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Cystic fibrosis (CF) presents with progressive and chronic deterioration of lung function due to inflammation and colonization/infection of the lungs. This study evaluated spirometry and colonization/infection with Staphylococcus aureus and/or Pseudomonas aeruginosa over a 24-month follow-up period.
A total of 52 CF patients were studied with spirometry: forced vital capacity (FVC), forced expiratory volume in one second of FVC (FEV1), FEV1/FVC and forced expiratory flow between 25% and 75% of FVC (FEF25–75%). Colonization/infection was evaluated as predominantly S. aureus, predominantly P. aeruginosa or concomitance of these microorganisms.
In CF, there was a higher prevalence of p.Phe508del/p.Phe508del genotype (16/52; 30.8%) and female gender (33/52; 63.5%). Spirometry (% predicted) markers worsened for the following groups over the 24-month period: (i) male: FVC, FEV1, FEV1/FVC, FEF25–75%; (ii) female: FVC%, FEV1, (iii) predominantly S. aureus: FVC, FEV1, FEV1/FVC, FEF25–75%; (iv) predominantly P aeruginosa: FEV1/FVC; (v) concomitant S. aureus and P. aeruginosa: FVC, FEV1. Age correlated with reduction of FVC(Liter) (Rho = −0.50) and FEV1(Liter) (Rho = −0.46). Pancreatic insufficiency and severe cystic fibrosis transmembrane regultador (CFTR) mutations were associated with deteriorating lung function.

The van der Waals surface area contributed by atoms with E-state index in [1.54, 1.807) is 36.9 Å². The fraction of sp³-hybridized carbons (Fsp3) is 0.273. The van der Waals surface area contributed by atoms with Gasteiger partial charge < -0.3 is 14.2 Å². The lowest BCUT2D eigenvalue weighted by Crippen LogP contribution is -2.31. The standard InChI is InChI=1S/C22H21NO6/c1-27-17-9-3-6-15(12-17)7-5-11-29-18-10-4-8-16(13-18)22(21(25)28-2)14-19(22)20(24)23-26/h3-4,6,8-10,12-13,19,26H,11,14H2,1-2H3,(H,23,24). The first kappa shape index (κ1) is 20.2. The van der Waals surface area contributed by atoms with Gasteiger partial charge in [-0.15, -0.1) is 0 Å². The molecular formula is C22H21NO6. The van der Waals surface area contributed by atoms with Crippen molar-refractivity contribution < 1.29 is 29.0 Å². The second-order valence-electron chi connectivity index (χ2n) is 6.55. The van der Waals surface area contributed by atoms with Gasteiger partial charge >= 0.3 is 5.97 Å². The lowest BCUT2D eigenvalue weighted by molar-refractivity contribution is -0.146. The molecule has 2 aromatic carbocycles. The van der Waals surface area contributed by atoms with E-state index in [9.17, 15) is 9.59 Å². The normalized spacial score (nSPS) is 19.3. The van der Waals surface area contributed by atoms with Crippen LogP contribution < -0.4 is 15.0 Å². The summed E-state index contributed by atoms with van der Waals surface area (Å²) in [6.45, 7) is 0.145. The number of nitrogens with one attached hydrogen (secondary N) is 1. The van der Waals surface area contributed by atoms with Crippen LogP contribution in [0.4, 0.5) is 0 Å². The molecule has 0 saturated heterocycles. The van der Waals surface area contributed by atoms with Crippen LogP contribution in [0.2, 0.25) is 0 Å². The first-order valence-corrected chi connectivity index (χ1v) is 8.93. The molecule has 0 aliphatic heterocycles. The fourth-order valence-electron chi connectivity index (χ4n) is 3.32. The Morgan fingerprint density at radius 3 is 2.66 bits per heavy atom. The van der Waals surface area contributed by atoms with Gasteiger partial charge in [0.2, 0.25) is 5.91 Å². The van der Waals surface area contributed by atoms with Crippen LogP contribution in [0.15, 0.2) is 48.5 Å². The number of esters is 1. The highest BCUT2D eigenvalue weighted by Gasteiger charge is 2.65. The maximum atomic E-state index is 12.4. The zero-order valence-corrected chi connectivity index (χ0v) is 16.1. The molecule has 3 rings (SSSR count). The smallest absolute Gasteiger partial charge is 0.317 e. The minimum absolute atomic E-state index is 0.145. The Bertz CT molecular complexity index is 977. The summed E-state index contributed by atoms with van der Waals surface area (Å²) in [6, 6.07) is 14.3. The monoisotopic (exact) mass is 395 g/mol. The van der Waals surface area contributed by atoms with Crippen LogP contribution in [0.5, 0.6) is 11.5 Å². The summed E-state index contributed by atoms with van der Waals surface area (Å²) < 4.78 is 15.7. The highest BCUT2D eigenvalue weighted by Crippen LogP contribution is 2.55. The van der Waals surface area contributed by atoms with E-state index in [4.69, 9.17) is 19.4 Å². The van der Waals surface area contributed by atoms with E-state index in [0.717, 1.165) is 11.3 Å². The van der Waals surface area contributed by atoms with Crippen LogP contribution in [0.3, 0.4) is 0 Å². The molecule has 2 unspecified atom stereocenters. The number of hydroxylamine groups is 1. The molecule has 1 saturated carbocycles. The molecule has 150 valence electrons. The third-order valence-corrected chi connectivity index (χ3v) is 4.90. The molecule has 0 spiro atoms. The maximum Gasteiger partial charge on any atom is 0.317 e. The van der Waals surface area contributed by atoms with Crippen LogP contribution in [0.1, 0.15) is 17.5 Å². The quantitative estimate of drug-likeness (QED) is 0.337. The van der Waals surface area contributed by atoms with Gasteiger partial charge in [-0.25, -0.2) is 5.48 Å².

In CF, deterioration of lung function as evaluated by spirometry was continuous and varied according to sex, pancreatic insufficiency, and severe CFTR mutations. No differences were observed between groups in terms of predominant type of bacteria, but the reduction of spirometry parameters was significant in the predominantly S. aureus and concomitant infection groups.